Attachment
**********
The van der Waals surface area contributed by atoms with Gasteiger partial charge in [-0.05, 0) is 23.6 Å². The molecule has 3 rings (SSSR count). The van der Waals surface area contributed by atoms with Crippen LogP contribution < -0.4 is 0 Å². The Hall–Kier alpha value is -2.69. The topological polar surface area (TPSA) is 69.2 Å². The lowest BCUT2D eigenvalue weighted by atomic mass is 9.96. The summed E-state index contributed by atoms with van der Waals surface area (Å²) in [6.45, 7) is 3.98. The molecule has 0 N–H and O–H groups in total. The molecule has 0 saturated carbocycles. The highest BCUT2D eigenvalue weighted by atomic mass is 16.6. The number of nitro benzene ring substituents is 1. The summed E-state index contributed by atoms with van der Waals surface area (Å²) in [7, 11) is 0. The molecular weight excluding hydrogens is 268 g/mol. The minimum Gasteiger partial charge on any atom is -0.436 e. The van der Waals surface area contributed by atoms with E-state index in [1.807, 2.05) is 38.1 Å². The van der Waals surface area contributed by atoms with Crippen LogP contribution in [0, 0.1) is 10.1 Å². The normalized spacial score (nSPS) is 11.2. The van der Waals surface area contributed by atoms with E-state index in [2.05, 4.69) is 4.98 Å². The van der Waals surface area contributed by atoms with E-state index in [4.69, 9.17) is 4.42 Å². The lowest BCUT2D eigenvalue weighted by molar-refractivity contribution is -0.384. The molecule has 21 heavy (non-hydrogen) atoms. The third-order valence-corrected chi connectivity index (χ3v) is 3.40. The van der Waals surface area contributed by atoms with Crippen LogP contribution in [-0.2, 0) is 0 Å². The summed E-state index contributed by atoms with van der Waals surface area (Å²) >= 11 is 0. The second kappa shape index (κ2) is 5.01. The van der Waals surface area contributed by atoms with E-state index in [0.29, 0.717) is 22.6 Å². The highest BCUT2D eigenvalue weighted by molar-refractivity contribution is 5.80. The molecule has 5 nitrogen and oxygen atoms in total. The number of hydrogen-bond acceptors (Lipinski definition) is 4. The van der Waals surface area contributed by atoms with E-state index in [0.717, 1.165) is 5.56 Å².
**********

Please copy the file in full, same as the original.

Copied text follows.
The van der Waals surface area contributed by atoms with Gasteiger partial charge in [-0.05, 0) is 23.6 Å². The molecule has 3 rings (SSSR count). The van der Waals surface area contributed by atoms with Crippen LogP contribution < -0.4 is 0 Å². The Hall–Kier alpha value is -2.69. The topological polar surface area (TPSA) is 69.2 Å². The lowest BCUT2D eigenvalue weighted by atomic mass is 9.96. The summed E-state index contributed by atoms with van der Waals surface area (Å²) in [6.45, 7) is 3.98. The molecule has 0 N–H and O–H groups in total. The molecule has 0 saturated carbocycles. The highest BCUT2D eigenvalue weighted by atomic mass is 16.6. The number of nitro benzene ring substituents is 1. The summed E-state index contributed by atoms with van der Waals surface area (Å²) in [7, 11) is 0. The molecular weight excluding hydrogens is 268 g/mol. The minimum Gasteiger partial charge on any atom is -0.436 e. The van der Waals surface area contributed by atoms with E-state index in [1.807, 2.05) is 38.1 Å². The van der Waals surface area contributed by atoms with Crippen LogP contribution in [0, 0.1) is 10.1 Å². The normalized spacial score (nSPS) is 11.2. The van der Waals surface area contributed by atoms with E-state index in [2.05, 4.69) is 4.98 Å². The van der Waals surface area contributed by atoms with E-state index in [4.69, 9.17) is 4.42 Å². The lowest BCUT2D eigenvalue weighted by molar-refractivity contribution is -0.384. The molecule has 21 heavy (non-hydrogen) atoms. The third-order valence-corrected chi connectivity index (χ3v) is 3.40. The van der Waals surface area contributed by atoms with Crippen LogP contribution in [-0.2, 0) is 0 Å². The summed E-state index contributed by atoms with van der Waals surface area (Å²) >= 11 is 0. The second kappa shape index (κ2) is 5.01. The van der Waals surface area contributed by atoms with E-state index in [0.29, 0.717) is 22.6 Å². The highest BCUT2D eigenvalue weighted by molar-refractivity contribution is 5.80. The molecule has 5 nitrogen and oxygen atoms in total. The number of hydrogen-bond acceptors (Lipinski definition) is 4. The van der Waals surface area contributed by atoms with E-state index in [0.717, 1.165) is 5.56 Å².